Cindy's Gone, Can't Bush Just Meet with Another Protester?
Cindy Sheehan may no longer be in Crawford, Texas, but Katie Couric thinks any number of MoveOn.org protesters will do just as well. In an interview on today's edition of the Today show with MSNBC's Joe Scarborough, she asked the former Republican congressman why President Bush can't just meet with the protesters camped outside his ranch: "Do you think that the President should have met with Cindy Sheehan, and what about the other protesters who are still there? Should he now meet with them?"
Dissatisfied with Scarborough's reply, Couric then asked why the President can't meet with Sheehan, after all, he's met with other military dead families before: "But in fairness to the President, he has met with many families who have lost loved ones in Iraq, so why not meet with her?"
Scarborough failed to correct Couric that the President already met with her in 2004, and that at the time, Sheehan is reported to be satisfied that the President was sincere in his sorrow at her loss, even though she also remarked that she had always had concerns about the war's prosecution, as reported by the newspaper of Sheehan's hometown Vacaville, California Reporter newspaper:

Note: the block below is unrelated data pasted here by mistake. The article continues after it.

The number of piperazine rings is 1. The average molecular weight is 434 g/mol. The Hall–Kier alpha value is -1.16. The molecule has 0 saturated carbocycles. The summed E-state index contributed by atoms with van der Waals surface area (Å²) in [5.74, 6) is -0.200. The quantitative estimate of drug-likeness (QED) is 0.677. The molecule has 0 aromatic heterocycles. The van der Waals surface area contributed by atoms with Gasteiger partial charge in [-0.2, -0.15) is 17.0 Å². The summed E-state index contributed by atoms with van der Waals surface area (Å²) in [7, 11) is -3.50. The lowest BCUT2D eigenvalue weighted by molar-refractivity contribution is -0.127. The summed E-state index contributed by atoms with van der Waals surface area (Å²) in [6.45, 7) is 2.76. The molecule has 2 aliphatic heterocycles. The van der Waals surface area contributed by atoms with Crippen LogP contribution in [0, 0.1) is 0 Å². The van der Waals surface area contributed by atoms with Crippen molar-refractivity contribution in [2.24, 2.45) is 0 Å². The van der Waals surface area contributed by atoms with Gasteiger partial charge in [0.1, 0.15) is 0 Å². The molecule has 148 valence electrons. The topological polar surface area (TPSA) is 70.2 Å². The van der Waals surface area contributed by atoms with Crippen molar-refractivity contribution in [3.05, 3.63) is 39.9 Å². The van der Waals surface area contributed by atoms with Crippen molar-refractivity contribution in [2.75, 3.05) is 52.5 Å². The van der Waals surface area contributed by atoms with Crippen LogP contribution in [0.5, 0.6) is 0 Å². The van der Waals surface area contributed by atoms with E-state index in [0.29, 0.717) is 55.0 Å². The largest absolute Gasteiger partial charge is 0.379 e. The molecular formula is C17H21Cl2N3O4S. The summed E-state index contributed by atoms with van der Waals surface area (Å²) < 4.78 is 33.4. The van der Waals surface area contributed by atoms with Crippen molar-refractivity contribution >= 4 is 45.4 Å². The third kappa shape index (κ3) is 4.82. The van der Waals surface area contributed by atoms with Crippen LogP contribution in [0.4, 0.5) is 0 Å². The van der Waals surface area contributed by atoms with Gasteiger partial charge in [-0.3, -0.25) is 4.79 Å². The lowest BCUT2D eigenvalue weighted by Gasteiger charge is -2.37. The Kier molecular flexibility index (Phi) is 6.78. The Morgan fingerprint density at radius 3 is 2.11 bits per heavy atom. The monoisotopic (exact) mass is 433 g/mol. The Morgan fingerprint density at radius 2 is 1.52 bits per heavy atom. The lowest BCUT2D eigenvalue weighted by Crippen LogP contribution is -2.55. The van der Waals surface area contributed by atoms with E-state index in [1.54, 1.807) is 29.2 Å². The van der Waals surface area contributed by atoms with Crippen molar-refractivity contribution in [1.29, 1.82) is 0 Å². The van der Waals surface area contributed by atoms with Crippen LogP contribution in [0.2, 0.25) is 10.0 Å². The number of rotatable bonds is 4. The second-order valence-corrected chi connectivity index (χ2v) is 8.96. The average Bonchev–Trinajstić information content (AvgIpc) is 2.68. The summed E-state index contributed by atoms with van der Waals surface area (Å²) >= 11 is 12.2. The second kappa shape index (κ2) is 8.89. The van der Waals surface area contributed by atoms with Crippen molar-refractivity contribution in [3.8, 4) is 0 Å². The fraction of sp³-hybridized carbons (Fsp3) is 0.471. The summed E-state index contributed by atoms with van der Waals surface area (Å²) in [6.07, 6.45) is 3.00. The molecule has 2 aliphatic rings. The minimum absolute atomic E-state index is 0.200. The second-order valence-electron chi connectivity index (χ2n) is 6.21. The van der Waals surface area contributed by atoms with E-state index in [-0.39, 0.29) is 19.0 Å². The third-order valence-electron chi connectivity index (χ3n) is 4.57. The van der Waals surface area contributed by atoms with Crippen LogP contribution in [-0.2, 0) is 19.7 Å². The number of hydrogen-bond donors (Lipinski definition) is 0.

"We haven't been happy with the way the war has been handled," Cindy said. "The president has changed his reasons for being over there every time a reason is proven false or an objective reached."
The 10 minutes of face time with the president could have given the family a chance to vent their frustrations or ask Bush some of the difficult questions they have been asking themselves, such as whether Casey's sacrifice would make the world a safer place.
But in the end, the family decided against such talk, deferring to how they believed Casey would have wanted them to act. In addition, Pat noted that Bush wasn't stumping for votes or trying to gain a political edge for the upcoming election.
"We have a lot of respect for the office of the president, and I have a new respect for him because he was sincere and he didn't have to take the time to meet with us," Pat said.
Sincerity was something Cindy had hoped to find in the meeting. Shortly after Casey died, Bush sent the family a form letter expressing his condolences, and Cindy said she felt it was an impersonal gesture.
"I now know he's sincere about wanting freedom for the Iraqis," Cindy said after their meeting. "I know he's sorry and feels some pain for our loss. And I know he's a man of faith."